Referring back to FIG. 1, glass rod 17 is followed by an optical mixer 27 mounted within the shaft section 3 of inner sleeve 2. Optical mixer 27, which may consist of a short rod of transparent glass or the like having an index of refraction equal to the index of refraction of the optical fiber core material 20, serves to eliminate "hot spots" in light flowing through male optical coupler 1 by evenly distributing the light throughout the mixer cross-section. A graded parabolic refractive index glass rod lens 28 such as the SELFOC tm lens (available from Nippon Sheet Glass Co., of Clark, N.J. completes the series of optical elements in optical coupler 1. One end of rod lens 28 is fused or otherwise attached to optical mixer 27, while the other end of rod lens 28 forms an optical output window 29 co-planar with the terminating surface 30 of inner sleeve shaft section 3. The interior of rod lens 28 is formed from a plurality of flame-shaped regions 31, 32, 33 having progressively decreasing indices of refraction. In other words, region 31 located in the center of rod lens 28 adjacent optical window 29 exhibits a relatively high index of refraction, whereas region 33 in the vicinity of optical mixer 27 exhibits a relatively low index of refraction. When light is passing from optical mixer 27 into rod lens 28 (from left to right in FIG. 1), this arrangement of regions in the interior of rod lens 28 enables the rod lens to effectively bend light toward the region with the highest index of refraction. Consequently, a relatively greater portion of light exits near the center of optical window 29 to produce a graduated intensity light beam having maximum intensity along the longitudinal axis of the beam.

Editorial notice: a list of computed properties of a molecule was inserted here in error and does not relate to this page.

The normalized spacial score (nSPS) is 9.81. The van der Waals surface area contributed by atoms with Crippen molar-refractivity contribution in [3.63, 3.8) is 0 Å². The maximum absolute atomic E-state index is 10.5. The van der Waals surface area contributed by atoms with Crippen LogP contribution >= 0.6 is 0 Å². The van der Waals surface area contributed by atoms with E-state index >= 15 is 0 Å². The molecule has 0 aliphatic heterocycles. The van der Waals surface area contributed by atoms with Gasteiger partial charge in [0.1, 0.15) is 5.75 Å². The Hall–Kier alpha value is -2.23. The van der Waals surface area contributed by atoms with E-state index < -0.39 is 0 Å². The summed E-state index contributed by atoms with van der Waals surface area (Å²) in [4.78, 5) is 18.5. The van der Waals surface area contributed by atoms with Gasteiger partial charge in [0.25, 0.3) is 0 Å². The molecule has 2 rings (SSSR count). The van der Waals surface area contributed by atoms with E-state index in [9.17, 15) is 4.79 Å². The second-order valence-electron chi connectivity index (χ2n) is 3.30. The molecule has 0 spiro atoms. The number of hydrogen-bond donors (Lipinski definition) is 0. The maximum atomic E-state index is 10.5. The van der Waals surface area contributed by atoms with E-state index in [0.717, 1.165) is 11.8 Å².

In the preferred embodiment of the present invention, region 31 of rod lens 28 has the same index of refraction as optical mixer 27. Coating 26 may be extended from single glass rod 17 along the outer surfaces of the optical mixer and the rod lens to assist in trapping light inside inner sleeve shaft section 3 via total internal refraction. The portion of coating 26 disposed at the tip of shaft section 3, as well as terminating surface 30, may be covered with a mirrored surface to prevent light directed toward optical window 29 from the exterior of male optical coupler 1 from being absorbed by coating 26. In contrast, optical window 29 may be covered with a layer of anti-reflective material such as magnesium fluoride to enhance the transmission of light from the exterior of optical coupler 1 into rod lens 28.